Along the way one of the students started trying to teach me the Arabic names of flowers that we saw growing on fences along the sidewalk. He picked a large red flower, handed it to me and taught me the name in Arabic. He then asked me what it was called in English. I, having no background in flower names, was stumped. "We call it red flower," I said. We all laughed. The student then asked one of the other students if he knew what it was. The second student, a non-native English speaker like the others, promptly responded, "It's a hyacinth."
Which lead to an even longer laughter session. I was surprised like this on more than one occasion, when my knowledge of things seemed to have a gap that could only be filled by one of my students. We spent the afternoon drinking coffee and milk with sugar and exchanging stories about life in America compared to Morocco and random other things. Tomorrow it is off to Casablanca to see Mosque Hassan II!
My Arabic teacher invited me to his house this afternoon for lunch and tea. After an amazing tagine shared with his parents and sisters, we retired to the living room. His mother served tea and biscuits. Two local university professors joined us as did his father. We then began a long discussion about Moroccan politics, southern Morocco, human rights and Islam, the environment, Catholicism, the Isreali-Palestinian conflict and whatever issues came up in between to bridge all of these ideas. The discussion was completely in formal Arabic! Having only studied Arabic for two semesters in the US and 3 weeks in Morocco, I was amazed at how much I’d learned and how much I actually understood of what the others were saying.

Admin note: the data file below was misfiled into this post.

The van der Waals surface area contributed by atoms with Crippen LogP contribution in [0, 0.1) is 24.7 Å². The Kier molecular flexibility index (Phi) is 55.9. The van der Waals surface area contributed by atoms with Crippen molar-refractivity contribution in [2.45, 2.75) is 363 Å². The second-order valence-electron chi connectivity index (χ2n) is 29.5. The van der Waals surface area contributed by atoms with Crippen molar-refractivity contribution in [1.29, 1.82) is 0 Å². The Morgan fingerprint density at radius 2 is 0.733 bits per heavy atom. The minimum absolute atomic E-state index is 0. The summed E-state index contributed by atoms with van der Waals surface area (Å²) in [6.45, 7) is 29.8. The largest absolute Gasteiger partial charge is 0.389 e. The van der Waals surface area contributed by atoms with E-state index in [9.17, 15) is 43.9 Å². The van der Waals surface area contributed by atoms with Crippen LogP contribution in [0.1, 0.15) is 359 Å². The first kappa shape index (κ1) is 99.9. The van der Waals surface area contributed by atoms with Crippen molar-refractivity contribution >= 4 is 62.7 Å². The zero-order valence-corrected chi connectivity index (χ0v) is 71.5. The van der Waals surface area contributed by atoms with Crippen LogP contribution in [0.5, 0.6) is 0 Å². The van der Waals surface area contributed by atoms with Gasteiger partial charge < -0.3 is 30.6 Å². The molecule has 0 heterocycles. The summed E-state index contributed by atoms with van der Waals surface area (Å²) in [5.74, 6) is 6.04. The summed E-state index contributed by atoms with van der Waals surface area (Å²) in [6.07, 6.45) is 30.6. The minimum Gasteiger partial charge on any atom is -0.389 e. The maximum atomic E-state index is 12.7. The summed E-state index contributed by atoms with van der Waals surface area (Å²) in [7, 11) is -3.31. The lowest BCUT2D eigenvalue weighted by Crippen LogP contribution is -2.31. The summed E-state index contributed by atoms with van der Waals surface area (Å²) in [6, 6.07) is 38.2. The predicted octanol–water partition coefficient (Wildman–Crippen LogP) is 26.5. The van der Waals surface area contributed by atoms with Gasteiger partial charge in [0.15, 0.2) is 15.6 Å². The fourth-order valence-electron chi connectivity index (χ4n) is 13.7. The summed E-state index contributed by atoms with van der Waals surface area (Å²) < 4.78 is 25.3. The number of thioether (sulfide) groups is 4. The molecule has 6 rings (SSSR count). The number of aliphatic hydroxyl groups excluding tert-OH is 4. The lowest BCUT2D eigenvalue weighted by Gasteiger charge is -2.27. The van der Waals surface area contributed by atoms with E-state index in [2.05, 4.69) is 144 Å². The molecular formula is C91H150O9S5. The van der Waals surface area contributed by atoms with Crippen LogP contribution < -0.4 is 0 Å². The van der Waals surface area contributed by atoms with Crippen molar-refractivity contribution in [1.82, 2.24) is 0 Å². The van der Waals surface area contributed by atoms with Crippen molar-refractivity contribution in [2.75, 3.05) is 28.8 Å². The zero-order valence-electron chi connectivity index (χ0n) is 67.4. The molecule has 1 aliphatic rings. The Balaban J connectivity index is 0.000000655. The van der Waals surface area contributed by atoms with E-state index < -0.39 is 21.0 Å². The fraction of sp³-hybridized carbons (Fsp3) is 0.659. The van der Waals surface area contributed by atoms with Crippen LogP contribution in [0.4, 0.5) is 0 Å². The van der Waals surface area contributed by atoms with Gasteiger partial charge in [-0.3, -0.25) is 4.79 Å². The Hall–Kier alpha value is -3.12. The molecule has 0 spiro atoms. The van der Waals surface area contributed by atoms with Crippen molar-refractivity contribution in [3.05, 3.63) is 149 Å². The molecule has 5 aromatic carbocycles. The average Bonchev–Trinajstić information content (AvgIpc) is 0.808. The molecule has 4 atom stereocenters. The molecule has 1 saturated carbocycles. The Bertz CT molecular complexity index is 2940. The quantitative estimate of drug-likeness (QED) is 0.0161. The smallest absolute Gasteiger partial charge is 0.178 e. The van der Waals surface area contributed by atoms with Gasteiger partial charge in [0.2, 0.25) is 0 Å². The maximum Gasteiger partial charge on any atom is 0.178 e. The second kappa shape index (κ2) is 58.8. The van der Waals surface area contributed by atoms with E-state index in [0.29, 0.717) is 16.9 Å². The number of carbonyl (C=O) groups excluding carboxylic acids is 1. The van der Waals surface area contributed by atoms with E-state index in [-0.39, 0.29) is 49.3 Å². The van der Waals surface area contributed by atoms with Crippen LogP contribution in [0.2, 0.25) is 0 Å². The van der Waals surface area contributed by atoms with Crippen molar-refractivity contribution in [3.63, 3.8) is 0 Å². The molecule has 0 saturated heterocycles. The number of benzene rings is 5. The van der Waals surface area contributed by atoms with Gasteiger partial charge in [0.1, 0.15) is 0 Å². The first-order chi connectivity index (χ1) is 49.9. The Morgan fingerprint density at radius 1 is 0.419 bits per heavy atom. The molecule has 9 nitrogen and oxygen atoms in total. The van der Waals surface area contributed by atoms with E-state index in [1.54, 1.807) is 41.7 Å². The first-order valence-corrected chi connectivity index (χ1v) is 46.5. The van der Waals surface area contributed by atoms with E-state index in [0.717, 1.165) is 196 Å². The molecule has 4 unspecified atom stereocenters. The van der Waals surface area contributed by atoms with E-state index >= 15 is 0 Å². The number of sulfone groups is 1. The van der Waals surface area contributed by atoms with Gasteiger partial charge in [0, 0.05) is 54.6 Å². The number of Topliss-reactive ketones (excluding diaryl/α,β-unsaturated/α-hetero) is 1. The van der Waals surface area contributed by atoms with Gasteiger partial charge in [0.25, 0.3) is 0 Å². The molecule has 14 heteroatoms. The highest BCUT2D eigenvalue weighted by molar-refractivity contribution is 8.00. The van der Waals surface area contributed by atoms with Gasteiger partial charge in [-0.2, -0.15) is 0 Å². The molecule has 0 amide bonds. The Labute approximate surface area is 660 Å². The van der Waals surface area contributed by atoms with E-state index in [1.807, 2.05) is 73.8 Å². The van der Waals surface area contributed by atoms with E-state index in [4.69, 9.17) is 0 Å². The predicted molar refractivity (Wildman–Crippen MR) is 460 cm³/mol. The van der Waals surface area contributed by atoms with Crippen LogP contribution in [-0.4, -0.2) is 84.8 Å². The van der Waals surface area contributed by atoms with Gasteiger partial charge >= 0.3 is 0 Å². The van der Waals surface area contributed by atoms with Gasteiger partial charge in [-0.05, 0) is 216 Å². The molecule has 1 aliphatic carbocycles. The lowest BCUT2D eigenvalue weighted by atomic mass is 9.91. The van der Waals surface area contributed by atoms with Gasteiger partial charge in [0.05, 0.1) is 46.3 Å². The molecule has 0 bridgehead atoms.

Day 28: Last day
Today is my last day teaching. I can't believe a month has already passed. I taught all three of my classes today. The beginner class was wildly rambunctious as usual as I attempted to review first person verb tenses with them. We played a few last games together, took a few photos and then called it a day. After that, I had the advanced class and night class for the final time as well. I exchanged email addresses with a few of the advanced students and said goodbye to them as well.